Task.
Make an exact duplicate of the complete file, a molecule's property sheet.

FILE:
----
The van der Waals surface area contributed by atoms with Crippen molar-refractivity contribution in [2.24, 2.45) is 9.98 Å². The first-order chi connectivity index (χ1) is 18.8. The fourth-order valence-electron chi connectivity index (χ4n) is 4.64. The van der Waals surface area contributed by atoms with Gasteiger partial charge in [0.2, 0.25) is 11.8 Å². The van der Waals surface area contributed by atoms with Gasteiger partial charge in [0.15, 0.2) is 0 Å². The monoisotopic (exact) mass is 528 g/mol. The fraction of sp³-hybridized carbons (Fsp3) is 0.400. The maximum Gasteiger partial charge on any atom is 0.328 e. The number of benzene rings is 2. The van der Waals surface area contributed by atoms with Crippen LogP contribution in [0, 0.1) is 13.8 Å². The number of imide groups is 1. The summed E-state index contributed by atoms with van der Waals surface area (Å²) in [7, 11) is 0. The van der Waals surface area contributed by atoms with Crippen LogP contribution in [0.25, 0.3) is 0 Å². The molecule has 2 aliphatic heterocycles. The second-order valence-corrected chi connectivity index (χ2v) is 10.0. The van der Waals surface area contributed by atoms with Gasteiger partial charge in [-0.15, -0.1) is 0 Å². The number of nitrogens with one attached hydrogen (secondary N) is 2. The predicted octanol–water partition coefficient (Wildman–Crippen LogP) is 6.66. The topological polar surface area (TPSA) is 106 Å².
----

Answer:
The van der Waals surface area contributed by atoms with Crippen molar-refractivity contribution in [2.24, 2.45) is 9.98 Å². The first-order chi connectivity index (χ1) is 18.8. The fourth-order valence-electron chi connectivity index (χ4n) is 4.64. The van der Waals surface area contributed by atoms with Gasteiger partial charge in [0.2, 0.25) is 11.8 Å². The van der Waals surface area contributed by atoms with Gasteiger partial charge in [0.15, 0.2) is 0 Å². The monoisotopic (exact) mass is 528 g/mol. The fraction of sp³-hybridized carbons (Fsp3) is 0.400. The maximum Gasteiger partial charge on any atom is 0.328 e. The number of benzene rings is 2. The van der Waals surface area contributed by atoms with Crippen LogP contribution in [0, 0.1) is 13.8 Å². The number of imide groups is 1. The summed E-state index contributed by atoms with van der Waals surface area (Å²) in [7, 11) is 0. The van der Waals surface area contributed by atoms with Crippen LogP contribution in [0.25, 0.3) is 0 Å². The molecule has 2 aliphatic heterocycles. The second-order valence-corrected chi connectivity index (χ2v) is 10.0. The van der Waals surface area contributed by atoms with Gasteiger partial charge in [-0.15, -0.1) is 0 Å². The number of nitrogens with one attached hydrogen (secondary N) is 2. The predicted octanol–water partition coefficient (Wildman–Crippen LogP) is 6.66. The topological polar surface area (TPSA) is 106 Å².